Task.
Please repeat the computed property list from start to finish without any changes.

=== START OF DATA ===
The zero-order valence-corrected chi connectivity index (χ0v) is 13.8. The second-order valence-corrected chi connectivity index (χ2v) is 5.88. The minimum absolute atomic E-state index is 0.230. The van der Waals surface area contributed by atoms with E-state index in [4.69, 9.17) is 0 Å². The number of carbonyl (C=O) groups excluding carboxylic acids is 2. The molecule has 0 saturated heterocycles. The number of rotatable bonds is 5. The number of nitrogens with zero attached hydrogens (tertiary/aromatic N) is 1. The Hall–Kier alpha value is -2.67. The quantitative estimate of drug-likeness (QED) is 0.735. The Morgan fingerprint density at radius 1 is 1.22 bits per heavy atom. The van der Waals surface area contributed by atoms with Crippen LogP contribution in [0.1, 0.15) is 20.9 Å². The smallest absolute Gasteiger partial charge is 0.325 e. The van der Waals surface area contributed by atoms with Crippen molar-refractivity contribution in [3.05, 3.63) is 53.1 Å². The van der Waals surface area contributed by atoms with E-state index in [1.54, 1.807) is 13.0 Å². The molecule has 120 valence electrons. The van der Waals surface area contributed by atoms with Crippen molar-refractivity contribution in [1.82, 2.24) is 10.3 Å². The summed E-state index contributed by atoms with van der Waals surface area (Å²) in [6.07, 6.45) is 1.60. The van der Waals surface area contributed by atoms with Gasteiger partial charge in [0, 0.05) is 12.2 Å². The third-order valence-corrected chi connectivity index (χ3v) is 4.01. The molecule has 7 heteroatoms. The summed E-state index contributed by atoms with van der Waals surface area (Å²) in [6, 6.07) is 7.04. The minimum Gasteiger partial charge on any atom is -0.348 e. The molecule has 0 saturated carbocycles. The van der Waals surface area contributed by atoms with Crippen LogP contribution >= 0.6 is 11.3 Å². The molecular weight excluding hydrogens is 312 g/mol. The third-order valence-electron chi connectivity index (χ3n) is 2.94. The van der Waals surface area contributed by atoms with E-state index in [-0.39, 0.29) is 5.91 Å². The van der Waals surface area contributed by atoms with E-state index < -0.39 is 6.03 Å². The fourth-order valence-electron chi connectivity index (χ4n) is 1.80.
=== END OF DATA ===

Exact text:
The zero-order valence-corrected chi connectivity index (χ0v) is 13.8. The second-order valence-corrected chi connectivity index (χ2v) is 5.88. The minimum absolute atomic E-state index is 0.230. The van der Waals surface area contributed by atoms with E-state index in [4.69, 9.17) is 0 Å². The number of carbonyl (C=O) groups excluding carboxylic acids is 2. The molecule has 0 saturated heterocycles. The number of rotatable bonds is 5. The number of nitrogens with zero attached hydrogens (tertiary/aromatic N) is 1. The Hall–Kier alpha value is -2.67. The quantitative estimate of drug-likeness (QED) is 0.735. The Morgan fingerprint density at radius 1 is 1.22 bits per heavy atom. The van der Waals surface area contributed by atoms with Crippen LogP contribution in [0.1, 0.15) is 20.9 Å². The smallest absolute Gasteiger partial charge is 0.325 e. The van der Waals surface area contributed by atoms with Crippen molar-refractivity contribution in [3.05, 3.63) is 53.1 Å². The van der Waals surface area contributed by atoms with E-state index in [1.54, 1.807) is 13.0 Å². The molecule has 120 valence electrons. The van der Waals surface area contributed by atoms with Crippen molar-refractivity contribution in [1.82, 2.24) is 10.3 Å². The summed E-state index contributed by atoms with van der Waals surface area (Å²) in [6.07, 6.45) is 1.60. The van der Waals surface area contributed by atoms with Gasteiger partial charge in [0, 0.05) is 12.2 Å². The third-order valence-corrected chi connectivity index (χ3v) is 4.01. The molecule has 7 heteroatoms. The summed E-state index contributed by atoms with van der Waals surface area (Å²) in [6, 6.07) is 7.04. The minimum Gasteiger partial charge on any atom is -0.348 e. The molecule has 0 saturated carbocycles. The van der Waals surface area contributed by atoms with Crippen LogP contribution >= 0.6 is 11.3 Å². The molecular weight excluding hydrogens is 312 g/mol. The third-order valence-electron chi connectivity index (χ3n) is 2.94. The van der Waals surface area contributed by atoms with E-state index in [-0.39, 0.29) is 5.91 Å². The van der Waals surface area contributed by atoms with E-state index < -0.39 is 6.03 Å². The fourth-order valence-electron chi connectivity index (χ4n) is 1.80.